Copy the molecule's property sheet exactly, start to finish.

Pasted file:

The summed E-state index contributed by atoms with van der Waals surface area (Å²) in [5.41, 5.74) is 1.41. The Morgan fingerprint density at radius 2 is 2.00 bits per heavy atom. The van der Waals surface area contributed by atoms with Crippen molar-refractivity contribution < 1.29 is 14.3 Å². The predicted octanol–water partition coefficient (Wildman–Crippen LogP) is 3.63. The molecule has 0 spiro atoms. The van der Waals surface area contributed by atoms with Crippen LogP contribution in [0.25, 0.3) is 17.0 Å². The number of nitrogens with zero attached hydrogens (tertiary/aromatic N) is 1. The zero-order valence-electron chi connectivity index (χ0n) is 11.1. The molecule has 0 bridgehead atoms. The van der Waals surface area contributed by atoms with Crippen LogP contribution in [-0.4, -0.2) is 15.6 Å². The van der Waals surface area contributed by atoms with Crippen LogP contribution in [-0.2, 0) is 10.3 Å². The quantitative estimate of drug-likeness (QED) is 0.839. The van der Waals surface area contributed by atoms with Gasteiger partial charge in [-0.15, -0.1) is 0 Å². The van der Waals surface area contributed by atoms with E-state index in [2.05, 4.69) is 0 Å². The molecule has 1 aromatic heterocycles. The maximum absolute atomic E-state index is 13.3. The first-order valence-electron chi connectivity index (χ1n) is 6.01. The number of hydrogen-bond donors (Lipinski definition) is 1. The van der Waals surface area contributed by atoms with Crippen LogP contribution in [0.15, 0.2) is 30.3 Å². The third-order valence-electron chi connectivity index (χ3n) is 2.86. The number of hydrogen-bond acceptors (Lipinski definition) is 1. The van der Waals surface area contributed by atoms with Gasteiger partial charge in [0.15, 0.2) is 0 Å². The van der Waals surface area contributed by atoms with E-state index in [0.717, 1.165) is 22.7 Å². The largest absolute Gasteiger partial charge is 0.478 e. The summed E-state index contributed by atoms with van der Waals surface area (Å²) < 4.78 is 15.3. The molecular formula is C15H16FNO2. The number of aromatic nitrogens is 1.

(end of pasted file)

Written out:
The summed E-state index contributed by atoms with van der Waals surface area (Å²) in [5.41, 5.74) is 1.41. The Morgan fingerprint density at radius 2 is 2.00 bits per heavy atom. The van der Waals surface area contributed by atoms with Crippen molar-refractivity contribution < 1.29 is 14.3 Å². The predicted octanol–water partition coefficient (Wildman–Crippen LogP) is 3.63. The molecule has 0 spiro atoms. The van der Waals surface area contributed by atoms with Crippen LogP contribution in [0.25, 0.3) is 17.0 Å². The number of nitrogens with zero attached hydrogens (tertiary/aromatic N) is 1. The zero-order valence-electron chi connectivity index (χ0n) is 11.1. The molecule has 0 bridgehead atoms. The van der Waals surface area contributed by atoms with Crippen LogP contribution in [-0.4, -0.2) is 15.6 Å². The van der Waals surface area contributed by atoms with Crippen LogP contribution in [-0.2, 0) is 10.3 Å². The quantitative estimate of drug-likeness (QED) is 0.839. The van der Waals surface area contributed by atoms with Gasteiger partial charge in [-0.15, -0.1) is 0 Å². The van der Waals surface area contributed by atoms with E-state index in [2.05, 4.69) is 0 Å². The molecule has 1 aromatic heterocycles. The maximum absolute atomic E-state index is 13.3. The first-order valence-electron chi connectivity index (χ1n) is 6.01. The number of hydrogen-bond donors (Lipinski definition) is 1. The van der Waals surface area contributed by atoms with Crippen LogP contribution in [0.15, 0.2) is 30.3 Å². The third-order valence-electron chi connectivity index (χ3n) is 2.86. The number of hydrogen-bond acceptors (Lipinski definition) is 1. The van der Waals surface area contributed by atoms with Gasteiger partial charge in [0.15, 0.2) is 0 Å². The van der Waals surface area contributed by atoms with E-state index in [0.717, 1.165) is 22.7 Å². The largest absolute Gasteiger partial charge is 0.478 e. The summed E-state index contributed by atoms with van der Waals surface area (Å²) < 4.78 is 15.3. The molecular formula is C15H16FNO2. The number of aromatic nitrogens is 1.